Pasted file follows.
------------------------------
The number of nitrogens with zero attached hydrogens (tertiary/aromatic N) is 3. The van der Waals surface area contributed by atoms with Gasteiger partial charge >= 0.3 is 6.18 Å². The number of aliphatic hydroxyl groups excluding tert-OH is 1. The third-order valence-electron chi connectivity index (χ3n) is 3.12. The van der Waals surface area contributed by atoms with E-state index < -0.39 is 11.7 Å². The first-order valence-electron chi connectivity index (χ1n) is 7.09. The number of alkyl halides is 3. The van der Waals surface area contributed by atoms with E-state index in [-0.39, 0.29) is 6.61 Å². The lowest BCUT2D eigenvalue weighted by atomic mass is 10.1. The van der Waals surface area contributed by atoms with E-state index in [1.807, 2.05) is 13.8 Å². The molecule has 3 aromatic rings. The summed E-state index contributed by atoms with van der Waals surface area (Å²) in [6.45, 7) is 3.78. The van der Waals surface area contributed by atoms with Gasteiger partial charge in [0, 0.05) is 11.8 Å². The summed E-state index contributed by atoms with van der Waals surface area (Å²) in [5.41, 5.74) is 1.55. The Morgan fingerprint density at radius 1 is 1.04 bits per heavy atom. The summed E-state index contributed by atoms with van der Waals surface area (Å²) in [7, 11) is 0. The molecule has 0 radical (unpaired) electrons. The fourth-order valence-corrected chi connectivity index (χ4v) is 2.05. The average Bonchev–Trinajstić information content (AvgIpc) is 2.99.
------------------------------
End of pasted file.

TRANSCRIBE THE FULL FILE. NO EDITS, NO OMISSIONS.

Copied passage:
The number of nitrogens with zero attached hydrogens (tertiary/aromatic N) is 3. The van der Waals surface area contributed by atoms with Gasteiger partial charge >= 0.3 is 6.18 Å². The number of aliphatic hydroxyl groups excluding tert-OH is 1. The third-order valence-electron chi connectivity index (χ3n) is 3.12. The van der Waals surface area contributed by atoms with E-state index < -0.39 is 11.7 Å². The first-order valence-electron chi connectivity index (χ1n) is 7.09. The number of alkyl halides is 3. The van der Waals surface area contributed by atoms with E-state index in [-0.39, 0.29) is 6.61 Å². The lowest BCUT2D eigenvalue weighted by atomic mass is 10.1. The van der Waals surface area contributed by atoms with E-state index in [1.807, 2.05) is 13.8 Å². The molecule has 3 aromatic rings. The summed E-state index contributed by atoms with van der Waals surface area (Å²) in [6.45, 7) is 3.78. The van der Waals surface area contributed by atoms with Gasteiger partial charge in [0, 0.05) is 11.8 Å². The summed E-state index contributed by atoms with van der Waals surface area (Å²) in [5.41, 5.74) is 1.55. The Morgan fingerprint density at radius 1 is 1.04 bits per heavy atom. The summed E-state index contributed by atoms with van der Waals surface area (Å²) in [7, 11) is 0. The molecule has 0 radical (unpaired) electrons. The fourth-order valence-corrected chi connectivity index (χ4v) is 2.05. The average Bonchev–Trinajstić information content (AvgIpc) is 2.99.